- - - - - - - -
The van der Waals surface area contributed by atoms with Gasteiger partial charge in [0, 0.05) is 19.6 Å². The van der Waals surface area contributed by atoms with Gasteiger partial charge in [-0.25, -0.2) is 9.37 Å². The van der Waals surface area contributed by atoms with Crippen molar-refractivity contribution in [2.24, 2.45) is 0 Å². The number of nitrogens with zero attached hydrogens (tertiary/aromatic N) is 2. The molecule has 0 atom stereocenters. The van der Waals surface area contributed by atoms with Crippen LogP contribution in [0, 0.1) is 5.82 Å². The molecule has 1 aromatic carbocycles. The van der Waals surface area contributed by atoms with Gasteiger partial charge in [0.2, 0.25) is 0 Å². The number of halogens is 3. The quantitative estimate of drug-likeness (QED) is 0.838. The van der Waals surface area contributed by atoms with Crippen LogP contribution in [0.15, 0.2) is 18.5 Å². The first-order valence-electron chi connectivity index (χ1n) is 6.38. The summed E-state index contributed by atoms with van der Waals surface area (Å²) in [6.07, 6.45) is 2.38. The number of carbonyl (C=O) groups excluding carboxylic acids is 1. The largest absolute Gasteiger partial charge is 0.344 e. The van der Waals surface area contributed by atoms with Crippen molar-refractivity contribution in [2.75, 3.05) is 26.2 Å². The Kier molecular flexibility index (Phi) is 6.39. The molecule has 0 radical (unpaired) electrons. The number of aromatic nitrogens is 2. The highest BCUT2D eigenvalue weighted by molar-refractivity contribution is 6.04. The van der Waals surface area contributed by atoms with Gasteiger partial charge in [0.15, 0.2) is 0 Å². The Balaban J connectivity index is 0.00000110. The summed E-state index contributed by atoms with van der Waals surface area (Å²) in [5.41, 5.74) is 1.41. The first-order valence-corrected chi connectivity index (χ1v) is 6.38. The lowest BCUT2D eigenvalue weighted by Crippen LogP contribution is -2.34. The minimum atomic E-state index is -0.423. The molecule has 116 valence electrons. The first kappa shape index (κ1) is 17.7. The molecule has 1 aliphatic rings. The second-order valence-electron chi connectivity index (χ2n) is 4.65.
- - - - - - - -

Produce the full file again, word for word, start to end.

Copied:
The van der Waals surface area contributed by atoms with Gasteiger partial charge in [0, 0.05) is 19.6 Å². The van der Waals surface area contributed by atoms with Gasteiger partial charge in [-0.25, -0.2) is 9.37 Å². The van der Waals surface area contributed by atoms with Crippen molar-refractivity contribution in [2.24, 2.45) is 0 Å². The number of nitrogens with zero attached hydrogens (tertiary/aromatic N) is 2. The molecule has 0 atom stereocenters. The van der Waals surface area contributed by atoms with Crippen LogP contribution in [0, 0.1) is 5.82 Å². The molecule has 1 aromatic carbocycles. The van der Waals surface area contributed by atoms with Gasteiger partial charge in [0.2, 0.25) is 0 Å². The number of halogens is 3. The quantitative estimate of drug-likeness (QED) is 0.838. The van der Waals surface area contributed by atoms with Crippen LogP contribution in [0.15, 0.2) is 18.5 Å². The first-order valence-electron chi connectivity index (χ1n) is 6.38. The summed E-state index contributed by atoms with van der Waals surface area (Å²) in [6.07, 6.45) is 2.38. The number of carbonyl (C=O) groups excluding carboxylic acids is 1. The largest absolute Gasteiger partial charge is 0.344 e. The van der Waals surface area contributed by atoms with Crippen molar-refractivity contribution in [2.75, 3.05) is 26.2 Å². The Kier molecular flexibility index (Phi) is 6.39. The molecule has 0 radical (unpaired) electrons. The number of aromatic nitrogens is 2. The highest BCUT2D eigenvalue weighted by molar-refractivity contribution is 6.04. The van der Waals surface area contributed by atoms with Gasteiger partial charge in [0.15, 0.2) is 0 Å². The Balaban J connectivity index is 0.00000110. The summed E-state index contributed by atoms with van der Waals surface area (Å²) in [5.41, 5.74) is 1.41. The first-order valence-corrected chi connectivity index (χ1v) is 6.38. The lowest BCUT2D eigenvalue weighted by Crippen LogP contribution is -2.34. The minimum atomic E-state index is -0.423. The molecule has 116 valence electrons. The first kappa shape index (κ1) is 17.7. The molecule has 1 aliphatic rings. The second-order valence-electron chi connectivity index (χ2n) is 4.65.